The Gramblinite There are many problems at GSU. I will not deny it. I see problems with the website, infrastructure, debris, etc. However, what I don’t see, and what I should see, is cooperation.
It’s been about four years since President Judson has taken the reigns at GSU. Throughout his tenure, he has seen little support from the alumni and city. Many have valid reasons to not support Judson, while others don’t.
Nevertheless, there is a deep and dark divide throughout the GSU community. This divide has only been strengthened through the media and people within the community. Lately, I’ve seen the city of Grambling come under attack more than once.
The Ruston Daily Leader and Monroe News-Star have each thrown their support behind Judson and labeled the city, pretty much, as disgruntled. I was the first to get upset, but then I started thinking, “Are they disgruntled?”
No one can deny the fact that the campus is starting to look better. The campus is also expanding, and a more diverse student population is arriving. One cannot also deny that the University of Louisiana Systems is finally implementing programs at GSU.
There’s a lot of good going on at GSU. The newspaper articles mentioned these things, and it seems like the city is, in fact, disgruntled. However, they did not mention some of the negative things that are going on.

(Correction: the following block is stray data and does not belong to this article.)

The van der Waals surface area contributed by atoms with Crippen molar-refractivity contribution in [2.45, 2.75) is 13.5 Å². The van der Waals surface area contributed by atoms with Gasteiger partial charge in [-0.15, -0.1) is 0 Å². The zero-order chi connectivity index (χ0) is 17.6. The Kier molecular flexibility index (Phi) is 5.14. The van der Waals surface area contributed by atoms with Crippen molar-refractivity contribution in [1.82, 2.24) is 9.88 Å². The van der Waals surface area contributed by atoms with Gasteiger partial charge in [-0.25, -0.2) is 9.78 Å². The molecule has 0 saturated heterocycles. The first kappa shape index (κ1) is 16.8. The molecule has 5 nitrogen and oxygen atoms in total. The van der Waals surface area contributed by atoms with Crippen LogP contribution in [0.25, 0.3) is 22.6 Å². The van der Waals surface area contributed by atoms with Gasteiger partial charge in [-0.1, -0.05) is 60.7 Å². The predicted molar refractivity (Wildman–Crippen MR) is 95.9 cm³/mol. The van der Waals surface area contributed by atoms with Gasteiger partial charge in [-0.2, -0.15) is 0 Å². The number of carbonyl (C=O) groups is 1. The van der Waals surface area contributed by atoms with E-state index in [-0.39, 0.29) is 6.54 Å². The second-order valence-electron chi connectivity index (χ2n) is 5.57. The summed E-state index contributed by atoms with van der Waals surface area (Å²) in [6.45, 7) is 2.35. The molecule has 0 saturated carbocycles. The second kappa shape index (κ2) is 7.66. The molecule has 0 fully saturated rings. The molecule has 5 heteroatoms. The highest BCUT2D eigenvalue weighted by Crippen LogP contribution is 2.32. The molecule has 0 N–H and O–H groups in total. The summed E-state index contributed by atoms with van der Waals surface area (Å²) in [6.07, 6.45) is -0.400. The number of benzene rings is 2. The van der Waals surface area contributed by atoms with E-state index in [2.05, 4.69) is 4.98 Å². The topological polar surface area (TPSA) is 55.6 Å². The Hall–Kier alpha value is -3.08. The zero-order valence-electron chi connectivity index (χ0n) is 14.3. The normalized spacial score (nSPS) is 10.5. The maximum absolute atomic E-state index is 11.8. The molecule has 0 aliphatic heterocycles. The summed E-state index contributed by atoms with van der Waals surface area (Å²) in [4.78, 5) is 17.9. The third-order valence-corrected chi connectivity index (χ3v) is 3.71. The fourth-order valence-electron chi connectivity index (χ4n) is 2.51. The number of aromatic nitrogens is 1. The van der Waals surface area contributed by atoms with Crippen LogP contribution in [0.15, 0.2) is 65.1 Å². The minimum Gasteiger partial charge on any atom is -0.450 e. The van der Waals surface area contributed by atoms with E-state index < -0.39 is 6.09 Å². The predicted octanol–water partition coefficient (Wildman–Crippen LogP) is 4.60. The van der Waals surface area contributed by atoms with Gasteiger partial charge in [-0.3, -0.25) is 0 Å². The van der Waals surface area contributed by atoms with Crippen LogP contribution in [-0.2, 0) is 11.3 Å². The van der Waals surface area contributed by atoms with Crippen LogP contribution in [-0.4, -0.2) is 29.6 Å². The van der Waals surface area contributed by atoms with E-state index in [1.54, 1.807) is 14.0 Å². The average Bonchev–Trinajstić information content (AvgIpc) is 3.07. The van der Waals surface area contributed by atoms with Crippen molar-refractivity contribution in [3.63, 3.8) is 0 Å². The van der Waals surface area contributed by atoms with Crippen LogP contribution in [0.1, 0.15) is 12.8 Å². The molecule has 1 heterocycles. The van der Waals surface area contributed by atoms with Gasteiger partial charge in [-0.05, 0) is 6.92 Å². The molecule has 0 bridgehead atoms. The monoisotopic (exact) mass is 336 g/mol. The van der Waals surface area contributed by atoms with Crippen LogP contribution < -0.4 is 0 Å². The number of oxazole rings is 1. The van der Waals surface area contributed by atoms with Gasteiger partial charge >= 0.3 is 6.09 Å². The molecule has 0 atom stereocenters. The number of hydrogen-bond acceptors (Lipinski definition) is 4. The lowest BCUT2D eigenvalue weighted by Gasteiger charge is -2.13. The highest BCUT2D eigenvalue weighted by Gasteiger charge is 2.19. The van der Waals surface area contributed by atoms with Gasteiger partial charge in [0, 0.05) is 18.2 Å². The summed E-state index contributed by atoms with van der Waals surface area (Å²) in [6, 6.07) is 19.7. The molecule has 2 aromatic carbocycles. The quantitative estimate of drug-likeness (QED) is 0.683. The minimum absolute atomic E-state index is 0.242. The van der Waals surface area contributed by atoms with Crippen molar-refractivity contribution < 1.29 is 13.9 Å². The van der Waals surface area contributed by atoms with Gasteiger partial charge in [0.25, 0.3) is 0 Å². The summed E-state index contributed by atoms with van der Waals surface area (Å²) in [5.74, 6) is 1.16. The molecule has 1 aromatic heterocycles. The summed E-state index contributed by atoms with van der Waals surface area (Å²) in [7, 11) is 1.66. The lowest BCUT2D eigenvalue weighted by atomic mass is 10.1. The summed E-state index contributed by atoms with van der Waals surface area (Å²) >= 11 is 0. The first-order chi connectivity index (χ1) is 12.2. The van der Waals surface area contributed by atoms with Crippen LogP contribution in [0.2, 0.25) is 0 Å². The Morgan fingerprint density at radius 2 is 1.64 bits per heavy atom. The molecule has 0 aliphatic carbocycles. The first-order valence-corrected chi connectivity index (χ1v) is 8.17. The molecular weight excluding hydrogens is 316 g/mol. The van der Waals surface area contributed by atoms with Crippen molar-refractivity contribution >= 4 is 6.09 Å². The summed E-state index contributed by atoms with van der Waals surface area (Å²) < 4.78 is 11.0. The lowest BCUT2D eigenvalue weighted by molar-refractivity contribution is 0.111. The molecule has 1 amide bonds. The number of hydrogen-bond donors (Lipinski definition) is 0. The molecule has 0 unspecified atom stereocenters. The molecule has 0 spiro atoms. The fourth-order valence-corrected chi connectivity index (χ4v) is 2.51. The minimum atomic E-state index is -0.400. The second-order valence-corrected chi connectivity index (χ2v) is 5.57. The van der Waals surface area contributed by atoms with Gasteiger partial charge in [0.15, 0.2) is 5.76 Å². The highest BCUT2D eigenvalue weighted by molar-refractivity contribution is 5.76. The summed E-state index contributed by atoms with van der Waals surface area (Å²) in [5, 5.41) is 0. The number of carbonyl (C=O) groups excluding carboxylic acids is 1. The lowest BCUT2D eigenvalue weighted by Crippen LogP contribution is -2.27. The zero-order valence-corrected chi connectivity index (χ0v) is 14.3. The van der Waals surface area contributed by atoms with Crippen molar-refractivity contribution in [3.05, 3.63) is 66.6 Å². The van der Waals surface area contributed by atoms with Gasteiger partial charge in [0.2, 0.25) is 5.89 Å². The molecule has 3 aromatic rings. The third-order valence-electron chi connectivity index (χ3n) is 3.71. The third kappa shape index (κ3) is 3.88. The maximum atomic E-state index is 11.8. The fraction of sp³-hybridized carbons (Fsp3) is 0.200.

On Judson’s first day, there was immediate shakeup when he fired the athletic director. He also released numerous employees after Hurricane Katrina struck the bottom of Louisiana. There have also been rumors of him allowing former VP Billy Owens to dip into the school’s money.
However, time and time again, GSU has passed the test. The school has had two audits since Judson has been in office, and GSU survived both of them. The media has given Judson a thumbs-up for his job at GSU.
Looking at the papers recently, the city has appeared to fail the test. A recent audit said that the city was in a financial mess, according to the News-Star. Also, Mayor Martha Andrus and Councilman Edward Jones have supposedly made a mockery of the poor students in a recent Daily Leader article.
Looking at today, the bickering that started shortly after Judson got in office has solved nothing. We are seemingly still in the same place when it comes to bickering and no one seems to be moving forward but the university.
The improvements continue to come for the university, yet the alumni and city remains deeply divided within itself. If there are some changes that need to be made at the university, the city and alumni must first come together and stand united.
Until that time comes, maybe both the city and alumni need to help the university continue moving forward as a whole.
Monroe native Darryl D. Smith is a recent GSU mass comm. graduate.